25,000 Filipino Families Receive Humanitarian Aid

Contributed By Teresa Pangilinan and Arvin James Despuig

  • 28 October 2011

Since September’s typhoons, members in the Philippines have mobilized to provide relief in the form of food, water, and blankets to those in need.

“We are grateful that [the Mormon Church] chose our humble barangay (village).” — Pepito Reyes, village captain of Daldalayap, located in the province of Tarlac

In response to two typhoons that hit the Philippines in late September, causing massive flooding, the Church Welfare Department has joined hands with other local non-governmental organizations such as the Rotary Club and Soroptomist Church, as well as with the Philippine Army in distributing goods and hygiene kits to the affected cities and villages.

The Church has provided rice, purified drinking water, canned goods, noodles, mosquito nets, sleeping mats, and blankets to approximately 25,000 families.

A few days after the typhoons, members of the Camiling East, Santa Cruz, Cabanatuan, Angeles, and Malolos Philippines Stakes spent hours packing relief supplies for those affected by the calamity. Then, donning yellow Mormon Helping Hands vests, they helped distribute the relief goods.

Pepito Reyes is the village captain of Daldalayap, located in the province of Tarlac.

“We are grateful that [the Mormon Church] chose our humble barangay (village),” he said. “This really came from heaven.”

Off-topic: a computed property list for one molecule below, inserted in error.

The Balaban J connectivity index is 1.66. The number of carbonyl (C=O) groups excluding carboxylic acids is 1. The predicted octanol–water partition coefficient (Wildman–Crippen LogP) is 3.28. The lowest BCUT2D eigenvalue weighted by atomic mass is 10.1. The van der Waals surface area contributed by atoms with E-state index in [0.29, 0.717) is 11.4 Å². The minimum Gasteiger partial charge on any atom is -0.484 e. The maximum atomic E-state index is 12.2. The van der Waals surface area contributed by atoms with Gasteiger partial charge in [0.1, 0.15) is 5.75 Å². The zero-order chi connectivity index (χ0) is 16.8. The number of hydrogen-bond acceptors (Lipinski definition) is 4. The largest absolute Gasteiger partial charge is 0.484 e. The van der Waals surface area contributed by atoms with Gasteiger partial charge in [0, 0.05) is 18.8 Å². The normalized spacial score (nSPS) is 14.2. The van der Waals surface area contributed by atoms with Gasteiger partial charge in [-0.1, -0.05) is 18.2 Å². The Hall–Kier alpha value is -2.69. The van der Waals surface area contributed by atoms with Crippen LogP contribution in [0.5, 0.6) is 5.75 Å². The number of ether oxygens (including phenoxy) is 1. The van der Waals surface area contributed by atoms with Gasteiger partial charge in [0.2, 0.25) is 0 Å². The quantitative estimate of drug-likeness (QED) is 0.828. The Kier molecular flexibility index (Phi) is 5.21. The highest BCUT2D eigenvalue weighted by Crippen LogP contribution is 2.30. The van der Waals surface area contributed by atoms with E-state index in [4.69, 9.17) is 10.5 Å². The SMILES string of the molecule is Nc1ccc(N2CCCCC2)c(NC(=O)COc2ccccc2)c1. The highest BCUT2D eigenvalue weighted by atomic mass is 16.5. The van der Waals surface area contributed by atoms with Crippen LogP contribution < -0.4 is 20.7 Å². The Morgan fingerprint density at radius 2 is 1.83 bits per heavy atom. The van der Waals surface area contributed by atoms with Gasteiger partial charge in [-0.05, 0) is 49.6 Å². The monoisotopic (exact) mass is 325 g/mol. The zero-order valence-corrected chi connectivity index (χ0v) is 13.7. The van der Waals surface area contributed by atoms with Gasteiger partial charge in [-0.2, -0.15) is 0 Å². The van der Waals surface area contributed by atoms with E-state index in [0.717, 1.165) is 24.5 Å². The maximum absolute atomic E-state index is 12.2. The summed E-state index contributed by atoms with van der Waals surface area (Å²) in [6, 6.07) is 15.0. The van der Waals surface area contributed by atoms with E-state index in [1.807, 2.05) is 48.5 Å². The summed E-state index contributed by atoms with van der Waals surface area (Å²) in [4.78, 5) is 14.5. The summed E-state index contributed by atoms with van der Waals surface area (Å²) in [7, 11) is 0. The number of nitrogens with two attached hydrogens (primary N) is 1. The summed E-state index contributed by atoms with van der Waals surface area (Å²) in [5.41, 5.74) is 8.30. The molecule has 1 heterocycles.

Priesthood holders of the Malolos stake joined efforts with members from nearby stakes to help in rescuing individuals from the flooded environment. Bishop Ruperto Dela Cruz of the Valenzuela stake supplied his jet ski to help in the rescue process.

In Hagonoy, Bulacan, branch president Leo Antonio Gatacilo’s home was submerged. Along with many other members from his unit, he and his family were forced to evacuate to the meetinghouse.

Realizing that food and water were not readily available to them, President Gatacilo, who cannot swim, and three other priesthood holders walked for more than three hours—a distance of several miles—through chest-deep waters to reach the provincial capital of Bulacan, Malolos, where they were able to gather resources.

“I just thought of my family and the members of the branch and that they needed help,” he said. “I trusted that those who came with me would save me, whatever happened.”

Tirso Jagonoy and his wife, Lea, of Calumpit, Bulacan, have been helping in the relief process even though their own home was devastated by the flood.

“We lost it all,” Sister Jagonoy said. “My family and my scriptures are the only things that I have left.”

When they heard that stake leaders were planning to distribute supplies to others, they decided that they should help. “We are much needed here,” Brother Jagonoy said.

Lucita Magguodatu was a recipient of the members’ distributions. “We are happy for the help because we are poor, and our resources are gone,” she said.

Stakes, districts, and communities in Tarlac, Paniquiu, Cabanatuan, Angeles, Camiling, Rosales, Bayambang, Ilagan, Hagonoy, Calumpit, Angeles, La Paz, Santa Cruz, Laguna, Pampanga, and Camiling were among the beneficiaries of the relief efforts.